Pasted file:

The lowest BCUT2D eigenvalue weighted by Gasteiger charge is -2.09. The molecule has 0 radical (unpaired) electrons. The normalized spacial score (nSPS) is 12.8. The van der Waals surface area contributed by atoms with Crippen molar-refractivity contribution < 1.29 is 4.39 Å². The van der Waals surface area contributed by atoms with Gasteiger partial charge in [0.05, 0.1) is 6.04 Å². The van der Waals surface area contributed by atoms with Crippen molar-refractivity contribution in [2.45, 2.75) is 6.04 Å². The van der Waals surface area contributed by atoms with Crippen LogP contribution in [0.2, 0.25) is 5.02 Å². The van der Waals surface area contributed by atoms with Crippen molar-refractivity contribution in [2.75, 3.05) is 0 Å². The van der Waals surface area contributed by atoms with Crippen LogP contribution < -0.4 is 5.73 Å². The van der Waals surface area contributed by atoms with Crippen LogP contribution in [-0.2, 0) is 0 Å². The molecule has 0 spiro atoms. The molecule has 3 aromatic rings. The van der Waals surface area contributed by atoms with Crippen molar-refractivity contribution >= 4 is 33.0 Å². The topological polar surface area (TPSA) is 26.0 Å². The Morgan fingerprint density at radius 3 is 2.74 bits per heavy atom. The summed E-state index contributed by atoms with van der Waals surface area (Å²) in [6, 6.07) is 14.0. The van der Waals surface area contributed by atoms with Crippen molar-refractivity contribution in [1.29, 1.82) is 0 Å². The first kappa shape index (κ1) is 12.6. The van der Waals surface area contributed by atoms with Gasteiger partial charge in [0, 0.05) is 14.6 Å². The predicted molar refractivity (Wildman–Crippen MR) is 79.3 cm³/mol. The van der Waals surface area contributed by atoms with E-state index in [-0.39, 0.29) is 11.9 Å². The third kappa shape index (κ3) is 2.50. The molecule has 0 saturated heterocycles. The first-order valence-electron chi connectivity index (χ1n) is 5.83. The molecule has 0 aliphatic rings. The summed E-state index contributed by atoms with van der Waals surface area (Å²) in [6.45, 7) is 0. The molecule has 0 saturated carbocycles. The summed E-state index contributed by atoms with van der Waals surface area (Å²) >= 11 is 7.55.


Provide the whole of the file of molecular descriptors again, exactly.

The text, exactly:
The lowest BCUT2D eigenvalue weighted by Gasteiger charge is -2.09. The molecule has 0 radical (unpaired) electrons. The normalized spacial score (nSPS) is 12.8. The van der Waals surface area contributed by atoms with Crippen molar-refractivity contribution < 1.29 is 4.39 Å². The van der Waals surface area contributed by atoms with Gasteiger partial charge in [0.05, 0.1) is 6.04 Å². The van der Waals surface area contributed by atoms with Crippen molar-refractivity contribution in [2.45, 2.75) is 6.04 Å². The van der Waals surface area contributed by atoms with Crippen LogP contribution in [0.2, 0.25) is 5.02 Å². The van der Waals surface area contributed by atoms with Crippen molar-refractivity contribution in [2.75, 3.05) is 0 Å². The van der Waals surface area contributed by atoms with Crippen LogP contribution < -0.4 is 5.73 Å². The van der Waals surface area contributed by atoms with Crippen LogP contribution in [-0.2, 0) is 0 Å². The molecule has 0 spiro atoms. The molecule has 3 aromatic rings. The van der Waals surface area contributed by atoms with Crippen molar-refractivity contribution >= 4 is 33.0 Å². The topological polar surface area (TPSA) is 26.0 Å². The Morgan fingerprint density at radius 3 is 2.74 bits per heavy atom. The summed E-state index contributed by atoms with van der Waals surface area (Å²) in [6, 6.07) is 14.0. The van der Waals surface area contributed by atoms with Crippen molar-refractivity contribution in [1.29, 1.82) is 0 Å². The first kappa shape index (κ1) is 12.6. The van der Waals surface area contributed by atoms with Gasteiger partial charge in [0, 0.05) is 14.6 Å². The predicted molar refractivity (Wildman–Crippen MR) is 79.3 cm³/mol. The van der Waals surface area contributed by atoms with E-state index in [-0.39, 0.29) is 11.9 Å². The third kappa shape index (κ3) is 2.50. The molecule has 0 saturated heterocycles. The first-order valence-electron chi connectivity index (χ1n) is 5.83. The molecule has 0 aliphatic rings. The summed E-state index contributed by atoms with van der Waals surface area (Å²) in [6.45, 7) is 0. The molecule has 0 saturated carbocycles. The summed E-state index contributed by atoms with van der Waals surface area (Å²) >= 11 is 7.55.